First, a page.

Fiction with feeling
Just like his characters, critically acclaimed author Timothy Westmoreland perseveres through illness and pain
by Sherry Wodraska Neaves
Ordinary folks populate Timothy Westmoreland's stories. Farmers, roofing contractors, auto mechanics, machine operators. Hardy New Englanders and determined Texans enduring the senseless struggles and tragedies large and small that make up everyday life.
(Dallas Morning News: Cheryl Diaz Meyer)
Reviewers say you'll like these people. New York Times critic Katherine Wolff talks of pathos and yearning and "taut scenes."
"Like a fine country-western song, Timothy A. Westmoreland's first collection of stories aches with the pathos of men who've been wronged. … Good As Any asks hard questions about human yearning, about the meaning of home and, perhaps most essentially, about why men love dogs. Answers lie in Westmoreland's taut scenes and the finality of a few well-aimed guns."
Not bad for a man who never set out to be a writer.
Born and raised in Dallas, Westmoreland entered UTA a prodigy in astronomy and astrophysics, seeing nothing but bright stars in his future. As an undergraduate, he helped teach astronomy labs, where his specialty was UV Ceti stars, sometimes called flare stars, named for red dwarfs in the Cetus constellation.
Then severe complications from diabetes changed everything.
"Vision deterioration was the main reason I changed my major," he said. "It's very difficult to do the complex mathematical equations used in astrophysics strictly in your head. You need to be able to see to do the work.
"For a long time I was clinging; I was so reluctant to leave the Physics Department. I had started doing astrophysics research in high school. I never dreamed I would be a writer. In fact, if you went back and asked my high school English teachers, 'What are the chances that Tim Westmoreland will become a writer?' they would have said, 'None at all.' "
A neighbor encouraged Westmoreland to enroll at UTA, where he found the faculty very approachable. "They would help you on any problem, even if you weren't in their class. In my family, other than my father, no one went to college. It was not encouraged."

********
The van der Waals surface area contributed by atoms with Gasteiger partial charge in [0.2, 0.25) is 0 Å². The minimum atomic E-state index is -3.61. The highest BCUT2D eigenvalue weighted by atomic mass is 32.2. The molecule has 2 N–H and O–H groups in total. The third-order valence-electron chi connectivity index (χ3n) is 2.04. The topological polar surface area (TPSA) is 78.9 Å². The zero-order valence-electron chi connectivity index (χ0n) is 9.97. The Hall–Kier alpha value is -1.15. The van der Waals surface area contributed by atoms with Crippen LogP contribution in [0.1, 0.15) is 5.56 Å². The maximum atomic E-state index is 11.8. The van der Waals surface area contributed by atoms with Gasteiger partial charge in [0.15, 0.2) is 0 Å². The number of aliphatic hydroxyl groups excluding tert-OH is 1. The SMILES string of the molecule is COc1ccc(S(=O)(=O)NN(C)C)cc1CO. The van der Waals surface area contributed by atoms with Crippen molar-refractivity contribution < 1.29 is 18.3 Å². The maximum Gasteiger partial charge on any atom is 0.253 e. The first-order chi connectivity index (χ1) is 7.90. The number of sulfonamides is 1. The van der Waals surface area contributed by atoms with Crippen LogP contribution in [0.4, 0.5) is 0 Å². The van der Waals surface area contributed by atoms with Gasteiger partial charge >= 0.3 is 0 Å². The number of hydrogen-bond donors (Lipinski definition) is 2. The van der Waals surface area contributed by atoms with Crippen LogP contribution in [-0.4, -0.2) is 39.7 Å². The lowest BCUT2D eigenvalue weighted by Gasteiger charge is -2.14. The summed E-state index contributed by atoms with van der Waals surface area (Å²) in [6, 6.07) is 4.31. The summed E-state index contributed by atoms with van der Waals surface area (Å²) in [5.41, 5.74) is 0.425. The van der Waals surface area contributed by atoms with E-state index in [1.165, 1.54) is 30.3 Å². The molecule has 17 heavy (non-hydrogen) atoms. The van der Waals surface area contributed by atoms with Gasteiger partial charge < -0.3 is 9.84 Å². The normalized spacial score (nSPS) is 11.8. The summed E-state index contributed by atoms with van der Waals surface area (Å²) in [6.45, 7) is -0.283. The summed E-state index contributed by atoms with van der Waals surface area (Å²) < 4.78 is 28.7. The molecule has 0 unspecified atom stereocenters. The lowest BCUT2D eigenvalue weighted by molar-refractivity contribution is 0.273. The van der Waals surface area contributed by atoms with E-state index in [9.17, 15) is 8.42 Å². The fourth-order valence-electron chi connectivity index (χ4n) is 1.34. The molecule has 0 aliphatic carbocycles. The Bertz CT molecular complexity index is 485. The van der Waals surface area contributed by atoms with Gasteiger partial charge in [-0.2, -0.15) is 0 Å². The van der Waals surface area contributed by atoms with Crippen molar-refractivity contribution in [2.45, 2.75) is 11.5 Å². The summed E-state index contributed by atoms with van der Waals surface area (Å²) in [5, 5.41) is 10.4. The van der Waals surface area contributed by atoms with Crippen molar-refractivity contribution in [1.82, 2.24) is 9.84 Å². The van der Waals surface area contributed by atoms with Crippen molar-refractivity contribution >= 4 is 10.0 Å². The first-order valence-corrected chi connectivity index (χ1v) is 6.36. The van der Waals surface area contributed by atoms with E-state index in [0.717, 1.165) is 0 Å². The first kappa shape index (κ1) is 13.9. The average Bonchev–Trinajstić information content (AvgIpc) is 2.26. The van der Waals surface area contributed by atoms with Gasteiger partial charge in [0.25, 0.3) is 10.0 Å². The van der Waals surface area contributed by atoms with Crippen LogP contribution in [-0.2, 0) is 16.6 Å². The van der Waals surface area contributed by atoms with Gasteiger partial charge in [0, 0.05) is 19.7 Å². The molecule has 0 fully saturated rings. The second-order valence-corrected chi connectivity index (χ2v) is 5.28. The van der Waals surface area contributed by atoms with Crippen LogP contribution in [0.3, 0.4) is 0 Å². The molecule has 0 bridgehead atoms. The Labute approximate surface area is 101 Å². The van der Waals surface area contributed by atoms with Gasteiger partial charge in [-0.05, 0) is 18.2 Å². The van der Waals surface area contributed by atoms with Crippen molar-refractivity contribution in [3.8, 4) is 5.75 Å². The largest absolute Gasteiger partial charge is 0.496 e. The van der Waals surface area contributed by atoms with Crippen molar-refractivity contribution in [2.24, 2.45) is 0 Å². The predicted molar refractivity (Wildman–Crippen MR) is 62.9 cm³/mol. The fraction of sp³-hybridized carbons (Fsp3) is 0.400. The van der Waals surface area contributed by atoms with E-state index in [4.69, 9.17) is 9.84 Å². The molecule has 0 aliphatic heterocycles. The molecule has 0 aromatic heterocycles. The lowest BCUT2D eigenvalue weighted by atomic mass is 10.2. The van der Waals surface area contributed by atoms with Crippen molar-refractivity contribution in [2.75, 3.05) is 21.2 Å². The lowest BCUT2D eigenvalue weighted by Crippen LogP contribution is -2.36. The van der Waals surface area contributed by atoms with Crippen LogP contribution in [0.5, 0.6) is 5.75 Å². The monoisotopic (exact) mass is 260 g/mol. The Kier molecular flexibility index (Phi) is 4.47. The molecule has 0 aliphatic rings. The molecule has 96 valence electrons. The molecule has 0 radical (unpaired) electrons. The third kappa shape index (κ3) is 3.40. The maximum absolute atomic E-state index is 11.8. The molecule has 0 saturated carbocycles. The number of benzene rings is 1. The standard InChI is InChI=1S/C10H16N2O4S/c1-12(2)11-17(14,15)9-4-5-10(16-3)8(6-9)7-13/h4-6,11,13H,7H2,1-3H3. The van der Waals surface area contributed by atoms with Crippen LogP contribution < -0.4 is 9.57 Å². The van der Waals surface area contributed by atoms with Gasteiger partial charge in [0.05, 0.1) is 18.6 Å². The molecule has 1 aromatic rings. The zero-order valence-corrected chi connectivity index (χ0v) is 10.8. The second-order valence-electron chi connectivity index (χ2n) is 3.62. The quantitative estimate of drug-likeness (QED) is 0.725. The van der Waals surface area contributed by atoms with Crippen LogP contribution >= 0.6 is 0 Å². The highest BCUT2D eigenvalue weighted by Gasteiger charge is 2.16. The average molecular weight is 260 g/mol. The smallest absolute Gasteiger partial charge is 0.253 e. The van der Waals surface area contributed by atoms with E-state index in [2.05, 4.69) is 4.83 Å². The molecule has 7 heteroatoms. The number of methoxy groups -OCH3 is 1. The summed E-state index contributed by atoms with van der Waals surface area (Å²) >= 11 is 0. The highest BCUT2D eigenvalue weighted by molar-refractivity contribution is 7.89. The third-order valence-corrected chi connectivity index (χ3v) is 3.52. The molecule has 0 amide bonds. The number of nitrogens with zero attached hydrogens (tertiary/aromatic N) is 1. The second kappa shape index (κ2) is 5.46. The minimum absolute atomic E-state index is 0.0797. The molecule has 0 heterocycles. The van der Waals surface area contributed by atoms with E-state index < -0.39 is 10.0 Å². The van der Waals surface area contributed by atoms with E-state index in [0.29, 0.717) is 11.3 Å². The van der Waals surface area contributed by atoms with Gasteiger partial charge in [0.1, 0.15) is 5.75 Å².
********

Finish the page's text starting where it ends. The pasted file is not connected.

Westmoreland, 37, graduated in 1992 with a bachelor's degree in English. Today he writes and teaches creative writing at Amherst College and Hampshire College, both in western Massachusetts. Family problems almost brought an end to his university education, though. He credits English Professor Emory Estes with rescuing him at a critical time.
"Dr. Estes was instrumental in my staying in college. He literally kept me off the street, gave me money and helped me get back on my feet."
For his part, Dr. Estes calls Westmoreland "an outstanding student," noting that "Timothy is persistent. He doesn't quit. I rather admire that."
With the door to an astrophysics career closed, Westmoreland discovered his literary roots. He had actually begun writing at an early age, before he could even read.
"One of my first memories—I must have been about 5, before I was in school—is that I wrote in a spiral notebook, scribbles really, and tried to convince the other kids that it was cursive writing and that's why they couldn't read it," he said.
"All through childhood I always kept a journal. I just assumed that everybody did. Not really a day-to-day diary, but a place where I went and responded to what was going on in the world."
After graduating from UTA, Westmoreland landed a writing fellowship with John Edgar Wideman, author of Brothers and Keepers and Hoop Roots, at the University of Massachusetts at Amherst. "Wideman called me on the phone offering me the fellowship. He kept badgering me until I agreed to come."
So the Westmorelands—Tim and wife Debbie met in a Mesquite record store in 1986—packed up and moved north. (He admits now that fleeing the Texas heat was a factor. That, and to be near his beloved Red Sox.)
Upon arrival at UMass, Westmoreland found himself in exalted company. "I had the fellowship, but in my group of entering writers I was the only person from a state school. All the others were from Ivy League schools or very prestigious private institutions."